Someone recently asked a question that has me thinking a lot.
Reader Marcia asked:
I guess my curiosity is about if you do find your child has some of these characteristics, whether or not there is proof that your child actually fits the profile of adhd Inattentive type… what is a good way to be supportive?
Marcia was referring to this post in which I brainstormed a list of questions that a parent might ask themselves as preparation to begin the process of diagnosis for their child. This is a really great question that gets to the heart of what might be helpful to a child who is struggling with the inattentive subtype of ADHD (or ADHD-H, or ADHD-C, for that matter). Here are some tips that I would say might be very helpful for those that fit the criteria. (I’ll leave answering the broader question about being supportive to kids who have any of the characteristics for another day.)
1. Strongly avoid labels. This includes labels involving reference to ADHD.
The most damaging labels will come from outside the home, probably. Teachers are bound to refer to your child as “lazy” or “distracted” or “forgetful” or “absent-minded.” Peers might call your child “stupid” or any number of other names. Take special care to not re-enforce these labels when the child is at home. Yes, your child will likely forget a lot of things, but calling him or her “absent-minded” or “forgetful” internalizes those events–makes the child percieve them as a part of who the child is, not a description of an event.
From a personal place, the brunt of my own self-loathing came from the label “lazy.” I plan to talk more about this later, but this was a label that I heard so often that I literally thought I was about the laziest person in the world. This was not a hyperbolic exaggeration–I wouldn’t say the words “I am the laziest person you will every meet” (which I said often) just for kicks and giggles. I seriously, fo realz, thought that in a room of 100 randomly selected people, I was always going to to be one of, if not the, laziest person in that room.
Obviously, that doesn’t do much for a person’s self-esteem.
Thankfully, I was self-confident enough not to let this inaccurate self-label do much damage to the totality of my person–but it certainly wreaked some havoc on my life. To a child whose self-concept, for whatever reason, might be more fragile, a label this pejorative and ingrained could do some serious, serious damage.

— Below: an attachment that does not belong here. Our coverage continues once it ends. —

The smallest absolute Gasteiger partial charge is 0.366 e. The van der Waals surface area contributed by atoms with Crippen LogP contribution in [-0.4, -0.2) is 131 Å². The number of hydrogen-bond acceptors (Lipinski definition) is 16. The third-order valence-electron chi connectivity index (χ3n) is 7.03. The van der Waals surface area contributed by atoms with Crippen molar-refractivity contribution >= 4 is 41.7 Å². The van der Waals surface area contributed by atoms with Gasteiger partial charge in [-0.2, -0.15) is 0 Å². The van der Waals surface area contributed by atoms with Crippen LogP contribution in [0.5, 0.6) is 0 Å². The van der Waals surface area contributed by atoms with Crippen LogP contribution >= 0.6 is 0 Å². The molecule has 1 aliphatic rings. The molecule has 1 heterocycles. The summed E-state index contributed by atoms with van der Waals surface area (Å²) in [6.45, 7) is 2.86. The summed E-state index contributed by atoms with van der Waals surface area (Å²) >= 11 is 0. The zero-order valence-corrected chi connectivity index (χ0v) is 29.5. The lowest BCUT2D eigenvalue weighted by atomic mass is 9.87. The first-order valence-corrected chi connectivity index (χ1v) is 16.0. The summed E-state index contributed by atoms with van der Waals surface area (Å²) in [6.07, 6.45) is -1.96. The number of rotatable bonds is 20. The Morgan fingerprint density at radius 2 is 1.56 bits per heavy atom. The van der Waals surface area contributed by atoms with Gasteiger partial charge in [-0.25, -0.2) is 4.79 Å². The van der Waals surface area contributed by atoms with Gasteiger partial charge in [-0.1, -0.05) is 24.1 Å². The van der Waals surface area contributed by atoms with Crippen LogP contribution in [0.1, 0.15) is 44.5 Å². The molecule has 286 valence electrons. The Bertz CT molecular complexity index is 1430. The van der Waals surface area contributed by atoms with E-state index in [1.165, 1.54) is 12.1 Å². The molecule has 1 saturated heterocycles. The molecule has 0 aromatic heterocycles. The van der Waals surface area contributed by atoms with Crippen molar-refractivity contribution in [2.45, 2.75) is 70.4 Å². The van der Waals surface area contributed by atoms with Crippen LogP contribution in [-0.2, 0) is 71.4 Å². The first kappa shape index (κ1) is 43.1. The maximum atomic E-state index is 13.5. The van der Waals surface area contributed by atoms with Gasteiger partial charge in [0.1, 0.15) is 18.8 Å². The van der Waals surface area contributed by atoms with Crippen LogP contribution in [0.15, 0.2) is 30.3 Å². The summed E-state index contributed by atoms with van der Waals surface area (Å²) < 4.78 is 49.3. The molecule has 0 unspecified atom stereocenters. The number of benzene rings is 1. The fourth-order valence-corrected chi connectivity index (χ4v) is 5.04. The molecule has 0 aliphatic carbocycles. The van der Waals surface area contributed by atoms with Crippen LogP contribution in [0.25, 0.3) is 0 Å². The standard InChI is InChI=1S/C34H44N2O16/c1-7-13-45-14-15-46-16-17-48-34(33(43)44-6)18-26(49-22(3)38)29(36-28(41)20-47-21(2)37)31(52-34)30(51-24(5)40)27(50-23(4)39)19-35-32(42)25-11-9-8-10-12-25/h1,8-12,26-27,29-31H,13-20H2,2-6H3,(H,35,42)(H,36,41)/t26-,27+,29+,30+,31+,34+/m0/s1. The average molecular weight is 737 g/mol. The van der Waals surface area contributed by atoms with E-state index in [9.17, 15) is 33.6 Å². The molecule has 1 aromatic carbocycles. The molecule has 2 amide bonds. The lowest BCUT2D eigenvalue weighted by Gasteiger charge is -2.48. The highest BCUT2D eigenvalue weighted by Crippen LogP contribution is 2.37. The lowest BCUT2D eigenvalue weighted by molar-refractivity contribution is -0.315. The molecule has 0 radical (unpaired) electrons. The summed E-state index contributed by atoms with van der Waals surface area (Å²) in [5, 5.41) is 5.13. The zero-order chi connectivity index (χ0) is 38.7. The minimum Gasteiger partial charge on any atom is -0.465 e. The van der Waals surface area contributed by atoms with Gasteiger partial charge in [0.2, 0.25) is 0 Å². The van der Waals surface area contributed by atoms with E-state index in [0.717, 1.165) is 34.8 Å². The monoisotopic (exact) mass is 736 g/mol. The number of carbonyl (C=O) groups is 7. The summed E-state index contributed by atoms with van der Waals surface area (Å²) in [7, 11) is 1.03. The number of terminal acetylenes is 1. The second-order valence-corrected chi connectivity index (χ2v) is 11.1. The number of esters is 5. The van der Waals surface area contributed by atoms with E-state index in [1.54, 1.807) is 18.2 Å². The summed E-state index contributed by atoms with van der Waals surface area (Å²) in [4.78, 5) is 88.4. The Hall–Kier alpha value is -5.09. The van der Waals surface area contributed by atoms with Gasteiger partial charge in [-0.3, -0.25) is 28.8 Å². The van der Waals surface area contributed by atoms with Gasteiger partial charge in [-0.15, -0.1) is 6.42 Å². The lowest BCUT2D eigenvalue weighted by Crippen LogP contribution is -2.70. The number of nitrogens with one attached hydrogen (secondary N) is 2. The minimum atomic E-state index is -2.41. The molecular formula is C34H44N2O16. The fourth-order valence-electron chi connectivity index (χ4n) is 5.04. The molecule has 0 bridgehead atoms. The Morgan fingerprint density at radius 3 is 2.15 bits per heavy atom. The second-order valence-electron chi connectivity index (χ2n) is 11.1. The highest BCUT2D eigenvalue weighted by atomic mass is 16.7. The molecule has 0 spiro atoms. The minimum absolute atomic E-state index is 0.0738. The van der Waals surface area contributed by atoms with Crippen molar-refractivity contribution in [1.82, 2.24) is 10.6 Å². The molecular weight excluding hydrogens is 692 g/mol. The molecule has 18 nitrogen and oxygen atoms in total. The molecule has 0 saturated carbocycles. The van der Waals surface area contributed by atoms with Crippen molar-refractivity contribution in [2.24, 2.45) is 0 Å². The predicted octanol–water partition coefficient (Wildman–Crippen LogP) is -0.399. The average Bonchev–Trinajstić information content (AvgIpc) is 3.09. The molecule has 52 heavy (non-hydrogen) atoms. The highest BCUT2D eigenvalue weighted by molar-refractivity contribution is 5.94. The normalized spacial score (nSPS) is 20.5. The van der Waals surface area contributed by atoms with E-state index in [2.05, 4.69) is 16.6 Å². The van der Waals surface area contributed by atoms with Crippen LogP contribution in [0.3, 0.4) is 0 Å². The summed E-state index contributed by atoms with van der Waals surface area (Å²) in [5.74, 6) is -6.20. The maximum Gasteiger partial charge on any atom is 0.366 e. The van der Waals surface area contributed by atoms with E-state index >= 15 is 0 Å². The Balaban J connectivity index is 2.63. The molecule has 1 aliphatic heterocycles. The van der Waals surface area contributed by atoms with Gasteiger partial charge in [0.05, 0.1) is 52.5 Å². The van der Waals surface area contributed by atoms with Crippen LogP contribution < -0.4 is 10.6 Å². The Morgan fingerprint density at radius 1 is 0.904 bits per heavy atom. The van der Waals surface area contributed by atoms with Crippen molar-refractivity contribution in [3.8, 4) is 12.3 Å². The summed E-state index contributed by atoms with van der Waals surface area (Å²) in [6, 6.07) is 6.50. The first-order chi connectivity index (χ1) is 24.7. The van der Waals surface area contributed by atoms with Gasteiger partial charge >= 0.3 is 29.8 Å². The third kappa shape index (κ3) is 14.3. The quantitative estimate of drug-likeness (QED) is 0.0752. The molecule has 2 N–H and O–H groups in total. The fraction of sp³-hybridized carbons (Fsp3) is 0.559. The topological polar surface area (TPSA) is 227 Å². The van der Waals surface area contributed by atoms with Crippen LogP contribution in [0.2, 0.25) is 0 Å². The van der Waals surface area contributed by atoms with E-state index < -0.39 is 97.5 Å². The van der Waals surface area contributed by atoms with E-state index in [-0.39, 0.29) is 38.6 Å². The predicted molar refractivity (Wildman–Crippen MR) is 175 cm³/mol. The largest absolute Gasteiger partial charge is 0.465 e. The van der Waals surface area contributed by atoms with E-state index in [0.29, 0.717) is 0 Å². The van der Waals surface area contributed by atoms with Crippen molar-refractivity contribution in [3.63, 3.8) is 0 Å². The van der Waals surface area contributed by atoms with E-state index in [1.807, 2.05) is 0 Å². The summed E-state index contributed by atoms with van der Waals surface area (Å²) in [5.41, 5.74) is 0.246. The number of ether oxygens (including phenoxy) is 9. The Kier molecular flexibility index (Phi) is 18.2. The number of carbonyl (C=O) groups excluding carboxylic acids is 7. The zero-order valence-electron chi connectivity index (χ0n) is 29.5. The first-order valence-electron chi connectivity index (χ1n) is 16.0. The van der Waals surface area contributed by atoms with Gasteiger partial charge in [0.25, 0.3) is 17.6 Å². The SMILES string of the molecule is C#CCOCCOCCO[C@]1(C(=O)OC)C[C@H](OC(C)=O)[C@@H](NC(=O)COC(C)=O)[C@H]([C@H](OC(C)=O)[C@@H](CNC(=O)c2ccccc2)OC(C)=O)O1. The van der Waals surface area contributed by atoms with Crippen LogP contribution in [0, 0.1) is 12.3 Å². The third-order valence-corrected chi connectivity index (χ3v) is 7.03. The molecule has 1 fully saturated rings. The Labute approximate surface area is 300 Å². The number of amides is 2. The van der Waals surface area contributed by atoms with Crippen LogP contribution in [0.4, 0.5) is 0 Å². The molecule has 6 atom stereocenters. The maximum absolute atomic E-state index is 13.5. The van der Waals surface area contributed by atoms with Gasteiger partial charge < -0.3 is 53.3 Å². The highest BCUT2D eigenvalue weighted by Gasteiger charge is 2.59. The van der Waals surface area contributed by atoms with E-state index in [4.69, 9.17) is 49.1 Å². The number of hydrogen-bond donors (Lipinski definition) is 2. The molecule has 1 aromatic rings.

So, avoid labels. Don’t call your child names. Describe behaviors, and even this, be careful with. Your child is your child. He or she is better than a label, and is so much more complex and nuanced and wonderful than a four or five-lettered word.
Also, talking about symptoms is helpful for a child. Explaining why those labels exist helps a child feel normal–they struggle with ADHD, just like a lot of other kids. But deciding to tell a child he or she “has ADHD” can be very, very tricky. For sure, use this diagnosis as a descriptor, not as a noun. A child never “is ADHD.” A child might “have ADHD.” I prefer to think that a child “faces” or “struggles with” or “combats ADHD.” A lot of this is personal preference, I realize, but I like to keep the label as far away from the person’s identity as possible.
2. Be understanding.
If your child has the inattentive subtype of ADHD (or any subtype) he or she will do a lot of really annoying things. For ADHD-I kids, this includes losing things over and over and over and over, lots of having to go back and pick up forgotten items that are necessary for school or home, gross disorganization, and difficulty in finishing tasks around the house in an adequate or timely fashion.
As a parent, these things aren’t fun. They mean more work. They mean a great deal of hassle. They mean the loss of time and money, moments of embarrassment, and moments of high stress. Things like “Mom, I need to go back to school to get my science book for the test tomorrow.” Or “Mom, I need to go to the craft store for a project that was due yesterday, and btw, can you help me with it because it’s 50% of my grade and I don’t understand how to do it because I wasn’t paying attention when they gave the instructions, so can we call someone to find out how to do it maybe? Oh, yeah–sorry about the fact that it’s 7:00pm.” These kinds of things will happen a lot and will feel very, very frustrating.
But at that moment, your kid is likely feeling horrible inside, and what he or she needs is for you to understand why this has happened. He or she needs you to say, “it’s okay. You can do better at remembering next time.” Certainly, let your kids suffer consequences sometimes. Certainly a balance must be achieved between natural consequences and giving a child help in things they truly can’t do. But more than anything, understanding what is happening and why it’s happening, and being nice in the humiliating moment of revelation, is something that will help your kid maintain the self-confidence to transform his or her behaviors…. eventually.
3. Recognize the positives.
This is getting down to basic cognitive behavioral science, but affirming your child when he or she does remember to take out the garbage, or does get a good grade, or does wash the windows before leaving to play with friends will do far more in helping repetition of said behavior than criticism during the moments of lapse ever will.
These three things are very basic. I feel that I could go on and on (and perhaps I will). But this is what came to mind in answer to Marcia’s excellent question.
All right, gotta get on with my day.